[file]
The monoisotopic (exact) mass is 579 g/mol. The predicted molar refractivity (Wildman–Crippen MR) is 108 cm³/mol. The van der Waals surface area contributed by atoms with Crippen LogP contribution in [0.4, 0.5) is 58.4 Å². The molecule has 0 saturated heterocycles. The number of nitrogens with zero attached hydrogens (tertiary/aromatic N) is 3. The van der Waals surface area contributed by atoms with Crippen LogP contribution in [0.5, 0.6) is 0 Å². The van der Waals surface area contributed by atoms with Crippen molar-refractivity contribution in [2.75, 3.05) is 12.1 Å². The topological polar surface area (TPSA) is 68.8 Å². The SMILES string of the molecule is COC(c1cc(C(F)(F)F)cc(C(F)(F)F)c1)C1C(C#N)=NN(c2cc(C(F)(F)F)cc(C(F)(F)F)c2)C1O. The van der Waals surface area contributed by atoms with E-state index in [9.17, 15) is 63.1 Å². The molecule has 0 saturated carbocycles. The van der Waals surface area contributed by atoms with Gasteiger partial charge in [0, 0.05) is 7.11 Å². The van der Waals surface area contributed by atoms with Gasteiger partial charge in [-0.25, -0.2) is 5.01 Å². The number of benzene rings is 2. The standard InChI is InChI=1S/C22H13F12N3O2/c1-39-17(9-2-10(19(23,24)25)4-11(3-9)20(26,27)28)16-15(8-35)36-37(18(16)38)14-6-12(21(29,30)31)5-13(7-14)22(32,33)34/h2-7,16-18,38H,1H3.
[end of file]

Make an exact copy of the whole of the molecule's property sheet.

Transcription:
The monoisotopic (exact) mass is 579 g/mol. The predicted molar refractivity (Wildman–Crippen MR) is 108 cm³/mol. The van der Waals surface area contributed by atoms with Crippen LogP contribution in [0.4, 0.5) is 58.4 Å². The molecule has 0 saturated heterocycles. The number of nitrogens with zero attached hydrogens (tertiary/aromatic N) is 3. The van der Waals surface area contributed by atoms with Crippen LogP contribution in [0.5, 0.6) is 0 Å². The van der Waals surface area contributed by atoms with Crippen molar-refractivity contribution in [2.75, 3.05) is 12.1 Å². The topological polar surface area (TPSA) is 68.8 Å². The SMILES string of the molecule is COC(c1cc(C(F)(F)F)cc(C(F)(F)F)c1)C1C(C#N)=NN(c2cc(C(F)(F)F)cc(C(F)(F)F)c2)C1O. The van der Waals surface area contributed by atoms with E-state index in [9.17, 15) is 63.1 Å². The molecule has 0 saturated carbocycles. The van der Waals surface area contributed by atoms with Gasteiger partial charge in [0, 0.05) is 7.11 Å². The van der Waals surface area contributed by atoms with Gasteiger partial charge in [-0.25, -0.2) is 5.01 Å². The number of benzene rings is 2. The standard InChI is InChI=1S/C22H13F12N3O2/c1-39-17(9-2-10(19(23,24)25)4-11(3-9)20(26,27)28)16-15(8-35)36-37(18(16)38)14-6-12(21(29,30)31)5-13(7-14)22(32,33)34/h2-7,16-18,38H,1H3.